Academic journal article Contemporary Economic Policy

The (Aggregate) Demand for State-Lottery Tickets: What Have We Really Learned?

Academic journal article Contemporary Economic Policy

The (Aggregate) Demand for State-Lottery Tickets: What Have We Really Learned?

Article excerpt

I. INTRODUCTION

Empirical estimation of aggregate-demand functions (aggregated over individuals) is quite common in the literature that examines the demand for state-lottery tickets (e.g., Cook and Clotfelter 1993; Garrett 2012; Garrett and Coughlin 2009; Ghent and Grant 2010; Hansen 1995; Miksell 1989; Price and Novak 1999, 2000; Tosun and Skidmore 2004). (1) Estimation of aggregate-lottery demand is due to a general lack of individual-level data on a consumer's income and lottery-ticket purchases, and therefore these data have only been used in a small percentage of all lottery-demand studies (Farrell and Walker 1999; Perez and Humphreys 2011; Scott and Garen 1994).

Aggregate data on lottery sales and income, which are commonly at the zip-code or county level, are often used in regression analysis of an aggregate lottery-demand function to estimate an income elasticity of demand for lottery tickets. The income elasticity of demand for lottery tickets is the most common statistic in the policy debate on the efficacy of state lotteries as an appropriate means of state government finance, as it provides evidence on the distributional burden (by income) of lottery-ticket expenditures (i.e., lottery "regressivity"). In addition, aggregate lottery-demand models have been used to estimate the own-price elasticity of demand and the cross-price elasticity of demand for lottery tickets, with the latter providing evidence on the substitutability or complementarity of different lottery games (Forrest, Gulley, and Simmons 2000; Grote and Matheson 2006; Perez and Forrest 2011).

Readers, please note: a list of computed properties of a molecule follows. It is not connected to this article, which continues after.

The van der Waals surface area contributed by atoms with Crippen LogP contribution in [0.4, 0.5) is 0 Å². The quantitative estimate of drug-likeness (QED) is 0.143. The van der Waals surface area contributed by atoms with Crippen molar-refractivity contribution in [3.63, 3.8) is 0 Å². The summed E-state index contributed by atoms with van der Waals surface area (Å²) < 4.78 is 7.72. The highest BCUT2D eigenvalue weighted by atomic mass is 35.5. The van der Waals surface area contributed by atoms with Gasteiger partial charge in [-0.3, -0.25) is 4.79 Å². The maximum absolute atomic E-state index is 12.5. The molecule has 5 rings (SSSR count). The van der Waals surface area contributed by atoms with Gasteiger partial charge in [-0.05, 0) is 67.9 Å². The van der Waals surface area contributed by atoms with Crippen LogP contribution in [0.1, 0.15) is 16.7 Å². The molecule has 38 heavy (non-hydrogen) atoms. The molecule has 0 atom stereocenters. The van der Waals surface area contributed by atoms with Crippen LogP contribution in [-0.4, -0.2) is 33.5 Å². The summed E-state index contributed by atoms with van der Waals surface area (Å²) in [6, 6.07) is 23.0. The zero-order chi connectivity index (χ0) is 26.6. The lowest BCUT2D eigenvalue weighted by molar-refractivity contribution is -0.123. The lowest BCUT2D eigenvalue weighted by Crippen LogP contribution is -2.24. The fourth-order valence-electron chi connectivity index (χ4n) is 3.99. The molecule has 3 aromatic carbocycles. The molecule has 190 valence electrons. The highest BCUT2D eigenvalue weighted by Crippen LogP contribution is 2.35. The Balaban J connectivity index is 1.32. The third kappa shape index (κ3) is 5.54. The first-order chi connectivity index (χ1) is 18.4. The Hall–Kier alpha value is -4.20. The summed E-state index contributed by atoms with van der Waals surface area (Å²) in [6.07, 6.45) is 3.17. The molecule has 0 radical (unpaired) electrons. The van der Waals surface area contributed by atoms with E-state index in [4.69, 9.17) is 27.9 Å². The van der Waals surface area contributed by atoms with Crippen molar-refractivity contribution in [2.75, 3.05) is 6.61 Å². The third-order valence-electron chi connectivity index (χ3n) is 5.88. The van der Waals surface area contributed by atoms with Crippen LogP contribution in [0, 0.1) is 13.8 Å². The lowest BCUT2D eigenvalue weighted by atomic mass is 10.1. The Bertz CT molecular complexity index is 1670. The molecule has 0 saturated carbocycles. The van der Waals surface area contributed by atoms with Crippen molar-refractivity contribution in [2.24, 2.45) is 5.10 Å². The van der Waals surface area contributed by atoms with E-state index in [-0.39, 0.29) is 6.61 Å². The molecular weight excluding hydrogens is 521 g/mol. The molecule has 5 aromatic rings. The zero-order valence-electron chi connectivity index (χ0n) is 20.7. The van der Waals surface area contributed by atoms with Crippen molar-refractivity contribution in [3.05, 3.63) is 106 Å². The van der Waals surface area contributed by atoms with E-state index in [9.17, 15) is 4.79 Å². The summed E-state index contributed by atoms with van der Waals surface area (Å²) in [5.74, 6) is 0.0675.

Most studies using aggregate lottery-demand models have estimated an income elasticity of demand that is less than one (and conclude that lotteries are regressive), whereas evidence on the cross-price elasticity of demand is mixed. This area of research has implicitly assumed and has tacitly accepted that an income elasticity of demand and cross-price elasticity of demand estimated from an aggregate lotterydemand model reflect the behavior of individual consumers. However, the income elasticity of demand and the cross-price elasticity of demand have strict microeconomic definitions that result from an individual's utility maximizing calculus. The literature has provided no discussion of the essential microeconomic assumptions needed for equating the estimated behavior from aggregate lottery-demand models with the behavior of an individual consumer and, therefore, the questionable interpretation of empirical estimates for the "income elasticity" and the "cross-price elasticity" obtained from aggregate lottery-demand models. This is true even for the few aforementioned studies that have estimated an income elasticity of demand using cross-sectional microlevel data.

The fact that individuals have different utility functions lies at the heart of the problem of making inferences about an individual consumer's behavior based on the estimation of aggregatedemand functions. After all. because individuals have different utility functions they thus have different demand curves, so it is unclear how behavior inferred from an estimated aggregate-demand function will reflect the consumption behavior of individuals. The consumer theory literature on aggregation, such as Deaton and Muellbauer (1980) and Chiappori and Ekeland (2011), provides much discussion and theoretical evidence on the assumed form of consumer preferences (utility function) that can be aggregated so that the estimates from an aggregate-demand function reflect the behavior of a representative consumer, while imposing the fewest restrictions on consumer behavior. As will be shown in this article, the form of consumer preferences inherently assumed in the estimation of aggregate lotterydemand functions is amenable to aggregation, but the assumed form of preferences imposes unrealistic restrictions on consumer behavior as well as assumes the preferences of all consumer are equal. …

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